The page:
I met an old friend at Mahabelly in Saket just a couple of days after our dinner at Dakshin. As it turns out, Mahabelly is located right behind the Sheraton that houses Dakshin, in the service lane at the rear of the DLF Place mall, one of several monstrous malls in a row in Saket.
Mahabelly serves the food of Kerala and the focus is on classic, often rustic preparations. It’s an altogether more easygoing affair than Dakshin: lighthearted decor, no heavy brassware in sight, no overwrought menu book etc. One long wall of the restaurant features playful cartoons which spell out the English alphabet via various self-deprecating Malayali stereotypes. The other wall sports a striking mural of a kathakali dancer—I believe performing the role of Mahabali. Yes, it’s true: the name of the restaurant is a terrible pun: Mahabelly/Mahabali. Continue reading
Once upon a time Delhi had no Parsi restaurants (that I knew of or anyone talked about, at any rate), now we ate at two of them in the course of three days. The first was Sodabottleopenerwala, a meal, you may recall, I was unenthused by; the second was Rustom’s Parsi Bhonu. This was a much better meal in every way. Now, I should reiterate that I am in now way an authority on Parsi cuisine. I’ve eaten at a couple of Parsi/Irani places in Bombay and at the homes of friends but none of this has added up to a basis on which to opine in any confident way on the “authenticity” of the food served at these places. I do have some sense though of when food is made well, and the food at Rustom’s was superior, the distinction most marked in the dishes we ate at both meals. Continue reading
In my review of Dakshin yesterday I mentioned the rise in Delhi in the last decade and a half or so of what I called upper/middle class Indian restaurants: restaurants that filled the space between affordable places that were low on ambience and the super-expensive name restaurants in five star hotels. Much of this has coincided, as I noted last week, with the proliferation of restaurants specializing in regional cuisines. It is likely though that the restaurant that could be said to have led the way is one that serves the Punjabi cuisine most associated with Delhi—tandoori chicken, butter chicken, dal makhani etc.: Punjabi by Nature. Continue reading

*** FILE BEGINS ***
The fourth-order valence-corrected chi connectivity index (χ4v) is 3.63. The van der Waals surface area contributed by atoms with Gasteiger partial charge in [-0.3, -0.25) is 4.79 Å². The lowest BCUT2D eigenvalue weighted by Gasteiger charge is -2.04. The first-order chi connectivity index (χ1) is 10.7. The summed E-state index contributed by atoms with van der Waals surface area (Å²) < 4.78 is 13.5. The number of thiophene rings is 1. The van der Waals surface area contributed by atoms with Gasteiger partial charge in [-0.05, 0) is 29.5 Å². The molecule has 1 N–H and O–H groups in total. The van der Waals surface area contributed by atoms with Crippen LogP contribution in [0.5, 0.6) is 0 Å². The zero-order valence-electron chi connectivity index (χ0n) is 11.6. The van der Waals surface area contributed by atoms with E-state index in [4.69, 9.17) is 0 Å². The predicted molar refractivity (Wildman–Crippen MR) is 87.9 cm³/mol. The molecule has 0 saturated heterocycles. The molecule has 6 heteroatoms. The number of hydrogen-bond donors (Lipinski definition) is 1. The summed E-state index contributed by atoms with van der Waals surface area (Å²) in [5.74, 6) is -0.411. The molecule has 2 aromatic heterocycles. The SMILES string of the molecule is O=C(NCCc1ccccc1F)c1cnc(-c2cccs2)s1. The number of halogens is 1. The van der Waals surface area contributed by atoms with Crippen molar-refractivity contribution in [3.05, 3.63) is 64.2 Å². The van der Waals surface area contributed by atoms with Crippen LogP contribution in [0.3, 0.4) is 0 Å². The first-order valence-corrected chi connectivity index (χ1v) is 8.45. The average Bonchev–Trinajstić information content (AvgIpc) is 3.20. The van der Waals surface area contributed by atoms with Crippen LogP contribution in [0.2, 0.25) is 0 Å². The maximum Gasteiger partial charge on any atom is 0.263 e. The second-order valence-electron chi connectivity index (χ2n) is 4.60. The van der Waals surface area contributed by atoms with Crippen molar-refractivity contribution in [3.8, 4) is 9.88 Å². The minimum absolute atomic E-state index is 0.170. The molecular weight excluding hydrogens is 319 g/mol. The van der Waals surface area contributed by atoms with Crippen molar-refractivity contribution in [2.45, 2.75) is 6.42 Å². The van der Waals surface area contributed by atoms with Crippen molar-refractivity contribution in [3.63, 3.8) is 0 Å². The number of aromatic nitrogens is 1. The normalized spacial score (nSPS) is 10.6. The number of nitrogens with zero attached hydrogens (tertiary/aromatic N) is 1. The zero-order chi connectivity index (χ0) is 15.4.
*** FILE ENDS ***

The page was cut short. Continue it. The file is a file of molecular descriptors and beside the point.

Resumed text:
Once upon a time in Delhi, restaurants at five star hotels were pretty much the only option if you wanted to go out for a fancy meal. The pre-eminent restaurants in the category were the Maurya Sheraton’s Bukhara and Dum Pukht, and through the late 1980s and 1990s they set the tone for similar restaurants at the other five stars: meat-centric North Indian food with either a Northwest frontier or nawabi focus. The hotels usually also all had Indian Chinese restaurants (each of which pretended to be “authentic” Chinese) and 24-hour coffee shops, and some had one outlier restaurant: the Meridien had a French restaurant, for example, (Pierre, I think its name was—for all I know, it still exists.) and the Oberoi had an excellent Thai restaurant for a while: Baan Thai. Continue reading
Sodabottleopenerwala, which opened two years ago in Gurgaon and has since expanded to other locations in Delhi and elsewhere, may well have been named MaximumParsiSignifiers. Irani restaurant as theme park, it represents a weird yet representative moment in the packaging of regional cuisines for hyper-consumerist India in the early 21st century. Unpacking all of this properly is beyond the scope of a quick meal report written on the fly but I’ll give it a truncated shot.
First up, a little recommended reading for those who don’t know their Parsi from their Paris (all from Another Subcontinent): start with this brief essay by the late, great Sue Darlow that sketches the history of the Parsi community in India; then take a look at the first three links in this feature on a Parsi cookbook; finally, go take a look at Sue’s wonderful series of photographs, “Scenes from Parsi Life“. That should give you enough of a context to get started here. Continue reading